Review: When you watch Biker Build Off or any similar TV show, the focus is on build speed, what the bike looks like and whether a person can actually sit on it and reach the various controls. The most technical detail to be worked out is how to keep the handle bars from hitting the tank. With 10 days to complete the job, there isn’t much time to do any more. Winners are judged by popular vote at some gathering of bikers, the criteria for “winning” is visual appeal.
I just finished reading Motorcycle Design and Technology by Gaetano Cocco, a book I’ve referred to before, and it underscores how far these shows are from even considering the basic principles of real motorcycle design. Those chopper shops might as well build a stationary metal sculpture of tubing and sheet metal and let people vote for that.
The book opens by considering the forces that act upon a motorcycle in motion. It quickly gets into rake and trail and how these affect stability. It highlights the tradeoffs necessary based on the final focus of the bike since the needs of a racer and touring bike, for instance, are so very different. Weight distribution, aerodynamics, traction and braking forces, drive systems, engine types and placement, and much, much more. Welding a few tubes together and stepping back to see how it looks isn’t motorcycle design. Great design can surely look good but there’s far more to consider.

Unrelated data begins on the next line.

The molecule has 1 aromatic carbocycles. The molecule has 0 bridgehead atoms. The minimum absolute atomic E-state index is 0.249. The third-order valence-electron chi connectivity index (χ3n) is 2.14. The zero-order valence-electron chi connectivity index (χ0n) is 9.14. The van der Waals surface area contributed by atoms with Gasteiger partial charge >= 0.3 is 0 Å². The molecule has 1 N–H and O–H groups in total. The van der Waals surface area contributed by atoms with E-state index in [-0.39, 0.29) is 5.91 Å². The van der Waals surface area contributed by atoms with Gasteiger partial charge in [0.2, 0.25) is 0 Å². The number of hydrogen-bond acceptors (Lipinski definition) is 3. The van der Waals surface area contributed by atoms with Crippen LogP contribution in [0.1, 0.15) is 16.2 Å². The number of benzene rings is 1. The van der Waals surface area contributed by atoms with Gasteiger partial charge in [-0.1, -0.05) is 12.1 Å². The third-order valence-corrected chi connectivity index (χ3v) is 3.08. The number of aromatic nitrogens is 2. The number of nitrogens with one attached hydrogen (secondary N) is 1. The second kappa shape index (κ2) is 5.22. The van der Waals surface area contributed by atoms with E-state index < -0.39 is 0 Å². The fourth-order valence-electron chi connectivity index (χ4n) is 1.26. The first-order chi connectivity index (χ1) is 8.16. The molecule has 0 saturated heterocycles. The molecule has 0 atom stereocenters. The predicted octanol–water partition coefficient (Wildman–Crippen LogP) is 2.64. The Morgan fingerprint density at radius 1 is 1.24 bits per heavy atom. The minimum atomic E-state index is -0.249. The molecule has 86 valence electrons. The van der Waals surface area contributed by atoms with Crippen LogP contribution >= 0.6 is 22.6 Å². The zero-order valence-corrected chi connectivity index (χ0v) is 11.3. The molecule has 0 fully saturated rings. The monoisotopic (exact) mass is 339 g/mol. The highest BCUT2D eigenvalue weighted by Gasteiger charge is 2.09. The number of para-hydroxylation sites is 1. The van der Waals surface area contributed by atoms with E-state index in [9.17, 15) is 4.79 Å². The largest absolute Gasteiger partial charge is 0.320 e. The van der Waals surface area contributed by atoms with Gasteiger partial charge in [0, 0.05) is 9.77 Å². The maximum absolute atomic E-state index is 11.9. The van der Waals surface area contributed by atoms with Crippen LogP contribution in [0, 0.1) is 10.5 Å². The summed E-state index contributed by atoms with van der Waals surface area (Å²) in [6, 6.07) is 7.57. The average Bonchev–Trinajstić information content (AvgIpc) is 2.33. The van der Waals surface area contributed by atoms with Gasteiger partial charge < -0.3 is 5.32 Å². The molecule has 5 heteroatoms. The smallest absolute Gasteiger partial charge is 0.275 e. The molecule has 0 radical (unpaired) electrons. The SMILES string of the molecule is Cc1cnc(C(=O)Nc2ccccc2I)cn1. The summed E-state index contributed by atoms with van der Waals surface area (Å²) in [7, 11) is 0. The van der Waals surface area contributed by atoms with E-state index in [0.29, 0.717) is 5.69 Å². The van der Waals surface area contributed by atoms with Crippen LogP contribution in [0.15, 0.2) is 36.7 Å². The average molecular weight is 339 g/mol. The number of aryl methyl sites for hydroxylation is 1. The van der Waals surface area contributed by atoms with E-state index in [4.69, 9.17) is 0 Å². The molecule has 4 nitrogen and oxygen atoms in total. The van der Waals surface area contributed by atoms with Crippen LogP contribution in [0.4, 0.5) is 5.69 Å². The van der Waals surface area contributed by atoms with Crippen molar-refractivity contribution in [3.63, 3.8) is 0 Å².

Math is introduced and supplements the explanations in the text while a multitude of diagrams give a visual reference to some complex concepts. You get the impression the author cares about motorcycle design and is trying to get as much information across as possible without overwhelming the reader. This relatively slim, 160 page book, covers a lot of technical territory and it gives the interested reader a solid grounding in the fascinating and complex world of motorcycle design.
If you want to build a chopper, you don’t need this book and you would be disappointed to find nothing to help you with metal shaping or custom paint, just get a welder and go to work. If you’re an average rider and have no curiosity about the deeper inner workings of motorcycles in motion, this isn’t for you, either. On the other hand, if your intention is to understand motorcycle dynamics, if you would get a kick out of examining all of the forces interacting on these machines we love so much, then this is a book you’ll enjoy.